From Intercom: https://www.intercom.com/blog/2018-on-inside-intercom
It has been a year of extraordinary growth at Intercom.
Intercom, the product, continued to develop at a fast pace with hundreds of new features big and small – from an entirely reimagined Messenger to a thriving Intercom App Store to next generation chatbots, Custom Bots and Answer Bot. Meanwhile, Intercom, the company, welcomed hundreds of new hires across the organization and opened a new office in Sydney.
Here at Inside Intercom, we did a lot of growing too – adding new editors in Dublin and San Francisco, saying farewell to others, and entirely redesigning this publication right here, creating a brand new platform for our range of content. We invested in more social and video content as well to connect with more of you.
“The journey from startup to scale-up is a fascinating story, and we thoroughly enjoy sharing our perspective, our insights and our experiences”
The journey from startup to scale-up is a fascinating story, and we thoroughly enjoy sharing our perspective, our insights and our experiences as we continue on that journey.
We hope you have enjoyed the material we have published this year and have found it enriching and informative. What can we do different and better in the year ahead? If you have a few minutes, we’d really appreciate it if you could fill in our annual reader survey.
Here is our collection of the Inside Intercom highlights from 2018.
The best of the blog
Significant digits: 240 blog posts, 18 videos
“Consumer expectations of real-time interactions online are exposing some real human limitations. Bots have the potential to deliver radical efficiencies and help businesses meet consumer expectations. In the face of this technology, businesses have three options – ignore it, see adoption as a box-ticking exercise or embrace it and think long-term. In Intercom’s next chapter, we intend to deeply embrace automation and bots to help businesses dramatically enhance their customer experience and achieve faster growth.”
“Scaling a company inherently means getting further away from our initial skill set, the actual abilities that got us up and running in the first place . . . The challenge for us all is that as our ideas flourish and our ambitions scale, we get further from the thing we’re actually good at. The thing that made us excited enough to start this thing in the first place. And the distance is necessary.”<!–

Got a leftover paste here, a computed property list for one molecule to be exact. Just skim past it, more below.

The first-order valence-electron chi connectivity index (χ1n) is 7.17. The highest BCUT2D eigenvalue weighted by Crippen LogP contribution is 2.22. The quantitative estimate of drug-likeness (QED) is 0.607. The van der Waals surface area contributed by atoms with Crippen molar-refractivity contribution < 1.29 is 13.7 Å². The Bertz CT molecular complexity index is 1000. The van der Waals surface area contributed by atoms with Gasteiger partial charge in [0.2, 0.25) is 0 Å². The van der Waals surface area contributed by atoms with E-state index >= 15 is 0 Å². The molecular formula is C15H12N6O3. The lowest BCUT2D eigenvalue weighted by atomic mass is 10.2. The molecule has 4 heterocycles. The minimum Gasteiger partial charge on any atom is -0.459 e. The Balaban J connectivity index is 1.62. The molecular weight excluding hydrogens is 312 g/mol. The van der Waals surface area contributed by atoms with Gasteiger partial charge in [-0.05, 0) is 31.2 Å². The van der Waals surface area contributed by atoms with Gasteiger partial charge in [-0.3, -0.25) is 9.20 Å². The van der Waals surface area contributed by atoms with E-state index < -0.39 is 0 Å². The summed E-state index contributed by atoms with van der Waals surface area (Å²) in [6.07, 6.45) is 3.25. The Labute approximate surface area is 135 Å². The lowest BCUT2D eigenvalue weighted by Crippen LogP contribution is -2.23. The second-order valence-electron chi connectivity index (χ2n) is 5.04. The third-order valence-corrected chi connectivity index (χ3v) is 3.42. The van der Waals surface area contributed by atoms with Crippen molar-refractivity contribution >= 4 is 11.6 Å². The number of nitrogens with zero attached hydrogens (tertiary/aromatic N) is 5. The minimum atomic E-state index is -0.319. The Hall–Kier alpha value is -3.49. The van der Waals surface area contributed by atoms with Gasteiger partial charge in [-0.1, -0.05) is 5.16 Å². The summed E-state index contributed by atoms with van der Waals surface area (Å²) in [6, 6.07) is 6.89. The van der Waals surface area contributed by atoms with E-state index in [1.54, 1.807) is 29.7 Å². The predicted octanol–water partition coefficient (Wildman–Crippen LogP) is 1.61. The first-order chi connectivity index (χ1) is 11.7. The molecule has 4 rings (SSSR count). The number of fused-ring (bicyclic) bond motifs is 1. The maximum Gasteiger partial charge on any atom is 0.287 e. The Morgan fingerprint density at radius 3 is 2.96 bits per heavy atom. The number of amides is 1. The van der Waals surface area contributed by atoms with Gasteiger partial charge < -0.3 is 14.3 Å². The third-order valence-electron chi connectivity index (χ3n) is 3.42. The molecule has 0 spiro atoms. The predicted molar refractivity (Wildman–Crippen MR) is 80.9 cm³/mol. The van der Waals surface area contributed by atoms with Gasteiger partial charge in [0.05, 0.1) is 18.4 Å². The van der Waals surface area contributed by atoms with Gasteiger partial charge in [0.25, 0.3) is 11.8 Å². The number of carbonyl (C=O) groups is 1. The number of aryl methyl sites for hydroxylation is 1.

“Bizops teams need to be judged on what they do to build organizational capacity. They must uplevel everything they touch such that things work better and/or faster even after they are no longer involved. Remember: Bizops exists because of problems that arise when humans organize themselves to get things done, and the ultimate purpose of Bizops is to solve these fundamental problems.
Which leads us to a potentially controversial conclusion: your Business Operations team needs to disappear when your company reaches a certain size. If it doesn’t, it is failing to do its job.”–>
“We just raised $125M in a round led by Mary Meeker at Kleiner Perkins … Historically, we’ve spent proportionately way more on research and development than other software companies we track, and that won’t stop any time soon. This funding will go straight into building great new software at a pace you’ve yet to see from us…Intercom customers, you are appreciated. Through our imperfections, you’ve kept the faith, and you’ve made us what we are today. We are wholly committed to giving you what you want and need, and making you ever more successful. We have more passion, energy, and resources than we’ve ever had, and can’t wait to get all these new things into your hands.”–>
“It’s high time we UX people stop moaning. Stop navel gazing, and grow up. I really believe this. This is a seminal moment in the history of this discipline. There are different ways this thing can go, and I think we need to stop doing this. Stop having this existential crisis about what we do and who cares, and who values what, and who talks to who, and instead go out and talk to other people. All these other people. Analytics, biz ops, marketing, sales, support, recruiting, finance, HR. Talk to these people. If you do that, I think that will be the next great leap for our industry.”